Frank, Concise, Informative
The title of the book might lead you to think it'd be full of flowery language and verbose descriptions of wistful expressions of love, but you'd be pretty wrong. In fact, Freymann-Weyr is downright frugal when it comes to her writing style. She is carefully frank, consistently gets to the point, and casually informative, like a 1980s afterschool special on Lifetime. Check it out:
People used to think that being gay was a mental illness, but doctors (especially psychiatrists) no longer believe that. Even if Mr. and Mrs. Wentworth aren't fit to be parents, I've never heard Mom call them stupid. I ask James if his parents know that reasonable people don't think being gay is a mental illness.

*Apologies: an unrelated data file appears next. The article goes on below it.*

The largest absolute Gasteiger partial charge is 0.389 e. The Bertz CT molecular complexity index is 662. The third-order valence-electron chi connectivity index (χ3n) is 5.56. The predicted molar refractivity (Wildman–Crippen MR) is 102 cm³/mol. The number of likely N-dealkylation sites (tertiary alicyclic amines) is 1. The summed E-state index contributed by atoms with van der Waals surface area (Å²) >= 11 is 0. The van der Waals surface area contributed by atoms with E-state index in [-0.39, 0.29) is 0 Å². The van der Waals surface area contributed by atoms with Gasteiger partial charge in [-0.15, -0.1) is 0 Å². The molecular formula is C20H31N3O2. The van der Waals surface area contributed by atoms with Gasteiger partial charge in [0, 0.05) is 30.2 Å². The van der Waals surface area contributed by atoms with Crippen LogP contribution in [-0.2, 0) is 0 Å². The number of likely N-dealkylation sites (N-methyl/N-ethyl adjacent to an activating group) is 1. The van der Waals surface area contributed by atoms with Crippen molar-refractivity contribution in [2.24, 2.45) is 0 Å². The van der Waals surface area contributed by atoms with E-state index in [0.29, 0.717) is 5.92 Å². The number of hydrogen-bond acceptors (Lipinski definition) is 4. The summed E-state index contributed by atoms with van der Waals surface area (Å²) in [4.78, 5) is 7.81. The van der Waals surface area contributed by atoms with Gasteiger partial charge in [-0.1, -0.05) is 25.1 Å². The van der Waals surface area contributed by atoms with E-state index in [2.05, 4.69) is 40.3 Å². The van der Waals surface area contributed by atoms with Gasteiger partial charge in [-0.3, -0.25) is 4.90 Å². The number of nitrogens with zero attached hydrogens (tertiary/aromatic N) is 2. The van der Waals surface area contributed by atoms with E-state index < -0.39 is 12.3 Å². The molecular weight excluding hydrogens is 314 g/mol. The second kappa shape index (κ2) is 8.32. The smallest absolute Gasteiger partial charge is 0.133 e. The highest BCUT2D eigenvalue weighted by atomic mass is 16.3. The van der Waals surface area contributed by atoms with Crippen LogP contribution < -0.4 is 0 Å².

"They do know," he says. "They send me so I can make my own choices without being influenced by their deep desire that I be straight." (7.47-48)
Can't you just picture the soft lighting, calm orchestra music, and our helpfully enlightening characters oddly clothed in an all-pastel color palette? If you've never seen an old-school Lifetime special, hopefully you can still zero in on the fact that Freymann-Weyr manages to convey info clearly and concisely here, helping us understand that time period the book is set in as well as the characters' experiences.